- John McCain: Botched, two-hour execution of murderer is ‘torture’
- House GOP ready to move border bill
- Bomb squad called after live WWII artillery washes on Cape Cod beach
- HAYDEN: Intelligence, evidence and the case against Russia
- Ohio university quiz implies atheists are naturally smarter than Christians
- Rep. Henry Cuellar on border crisis: ‘Playing defense on the one-yard line’
- Activists vow to occupy fast-food restaurants to get higher pay
- Rep. Luis Gutierrez: Senate Dems wary of immigration politics
- Summer camp for 1 percenters: Sushi, limos and shopping at FAO Schwarz
- Colorado gun crackdown law found to be built on faulty data
McConnell wants vote on birth-control mandate
Question of the Day
WASHINGTON (AP) — Conservatives said Sunday the flap surrounding President Obama’s birth-control mandate was far from over, with Senate Republican Leader Mitch McConnell saying he’ll push to overturn the requirement because it was another example of government meddling.
While a senior White House official shrugged off such remarks, declaring the issue resolved and new legislation unlikely, the heated rhetoric from Republicans suggested the GOP would try to keep the debate alive in an election year to rally conservatives and seize upon voter frustration with big government.
“It’s riddled with constitutional problems,” Mr. McConnell said of Mr. Obama’s broader health-care plan. “And this is what happens when the government tries to take over health care and tries to interfere with your religious beliefs.”
Last week, Mr. Obama backed down on a mandate that religious-affiliated employers such as Catholic hospitals and colleges cover birth control in their health insurance plans. In a tweak of the rule, those employees would be offered free coverage directly from their health insurer, but employers would not provide or pay for it.
The White House says the plan won’t drive up costs because birth control, similar to other preventative care measures, is less expensive than pregnancy. But opponents say that unless drug makers stop charging for contraception, the cost is likely to get passed on to employers regardless.
While some Catholic groups applauded the move, including the Catholic Health Association, the nation’s Catholic bishops said it continued the attack religious freedoms — a theme quickly picked up by Republicans trying to wrest control of the White House this November.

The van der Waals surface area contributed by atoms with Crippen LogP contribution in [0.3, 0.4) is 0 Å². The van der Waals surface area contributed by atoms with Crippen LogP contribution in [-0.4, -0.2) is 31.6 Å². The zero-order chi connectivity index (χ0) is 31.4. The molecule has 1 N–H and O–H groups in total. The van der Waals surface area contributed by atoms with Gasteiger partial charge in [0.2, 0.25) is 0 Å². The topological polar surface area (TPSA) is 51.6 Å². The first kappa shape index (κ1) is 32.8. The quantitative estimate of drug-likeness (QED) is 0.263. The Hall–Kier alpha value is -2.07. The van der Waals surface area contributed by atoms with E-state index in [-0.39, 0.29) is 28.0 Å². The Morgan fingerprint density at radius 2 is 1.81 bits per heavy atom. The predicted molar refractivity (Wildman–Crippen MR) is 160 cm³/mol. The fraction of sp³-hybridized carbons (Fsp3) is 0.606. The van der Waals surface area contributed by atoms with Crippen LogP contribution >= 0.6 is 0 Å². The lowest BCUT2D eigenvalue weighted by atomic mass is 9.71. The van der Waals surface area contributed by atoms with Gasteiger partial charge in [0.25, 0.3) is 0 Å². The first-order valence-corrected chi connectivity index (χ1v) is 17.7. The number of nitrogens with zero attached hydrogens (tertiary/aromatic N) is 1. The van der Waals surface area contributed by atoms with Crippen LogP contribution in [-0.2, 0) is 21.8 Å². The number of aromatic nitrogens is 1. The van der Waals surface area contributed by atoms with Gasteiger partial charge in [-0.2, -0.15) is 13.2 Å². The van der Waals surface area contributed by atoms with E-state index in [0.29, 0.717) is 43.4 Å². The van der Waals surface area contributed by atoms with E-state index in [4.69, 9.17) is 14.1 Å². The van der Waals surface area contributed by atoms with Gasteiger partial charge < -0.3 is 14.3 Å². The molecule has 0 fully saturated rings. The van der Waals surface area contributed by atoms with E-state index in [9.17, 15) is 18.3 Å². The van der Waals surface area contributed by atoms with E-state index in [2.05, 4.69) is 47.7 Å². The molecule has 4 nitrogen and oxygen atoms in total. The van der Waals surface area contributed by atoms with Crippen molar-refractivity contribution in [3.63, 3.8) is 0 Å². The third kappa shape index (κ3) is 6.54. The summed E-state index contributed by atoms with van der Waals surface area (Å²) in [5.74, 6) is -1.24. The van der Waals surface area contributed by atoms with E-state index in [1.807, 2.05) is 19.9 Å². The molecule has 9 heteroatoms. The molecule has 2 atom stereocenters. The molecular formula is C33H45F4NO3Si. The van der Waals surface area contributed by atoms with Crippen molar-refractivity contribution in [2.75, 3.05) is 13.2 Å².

“There’s no compromise here,” said GOP presidential hopeful Rick Santorum, a Catholic and favorite among religious conservatives. “They are forcing religious organizations, either directly or indirectly, to pay for something that they find is a deeply, morally, you know, wrong thing. And this is not what the government should be doing.”
In several televised interviews, White House Chief of Staff Jacob Lew defended the latest plan as the best possible compromise to provide women access to contraceptives and respect the religious freedoms of employers. Churches were always exempt under Obama’s original plan, although religious-affiliated organizations were not.
“We didn’t expect to get universal support of the bishops or all Catholics,” he said. “I think that what we have here is a policy that reflects bringing together two very important principles in a way that’s true to the American tradition.”
Sen. Roy Blunt, Missouri Republican, has called Mr. Obama’s revised plan an “accounting gimmick.” He introduced legislation last week that would exempt any organization with moral objections from providing birth control. Mr. McConnell said he expects such a bill would be vetoed by the president but that he still wanted a vote “as soon as possible.”
Rep. Paul Ryan, the House Budget Committee chairman, said there were enough votes in the Republican-controlled House to pass similar legislation.
“If this is what the president’s willing to do in a tough election year, imagine what he will do in implementing the rest of his health-care law after an election,” Mr. Ryan, Wisconsin Republican, told ABC’s “This Week.”
“We’re going to go ahead and implement it,” Mr. Lew said. “And women are going to have access (to contraception) and institutions like Catholic universities and Catholic hospitals will not be in the position that they had feared. I think that’s a good resolution.”
Mr. Santorum and Mr. Lew spoke on NBC’s “Meet the Press.” Mr. McConnell and Mr. Lew spoke on CBS’ “Face the Nation.” Mr. Lew also spoke on “Fox News Sunday,” CNN’s “State of the Union” and ABC’s “This Week.”
TWT Video Picks
Second- and third-stringers eye 2016 if front-runner stumbles
- Michelle Obama says money in politics is bad, asks donors for 'big, fat check'
- 'We're coming for you, Barack Obama': Top U.S. official discloses threat from ISIL terrorists
- Presidents of Honduras, Guatemala blame U.S. for border children crisis
- NAPOLITANO: What if our democracy is a fraud?
- EDITORIAL: Detroit's water 'spigot bigots'
- PRUDEN: The Democratic-wannabe mice under Hillary Clinton's feet
- Let it roll: D.C. Council hits Las Vegas on taxpayer's dime, leaves $14,000 tab
- White House readies for House GOP impeachment push: 'Foolish' to ignore
- Hamas rejects Kerry's call for cease-fire; Fears grow others could join fight against Israel
- Brian Kelly, Notre Dame ready for different route to title
Obama's biggest White House 'fails'
Celebrities turned politicians
Athletes turned actors
20 gadgets that changed the world
Fighting in Iraq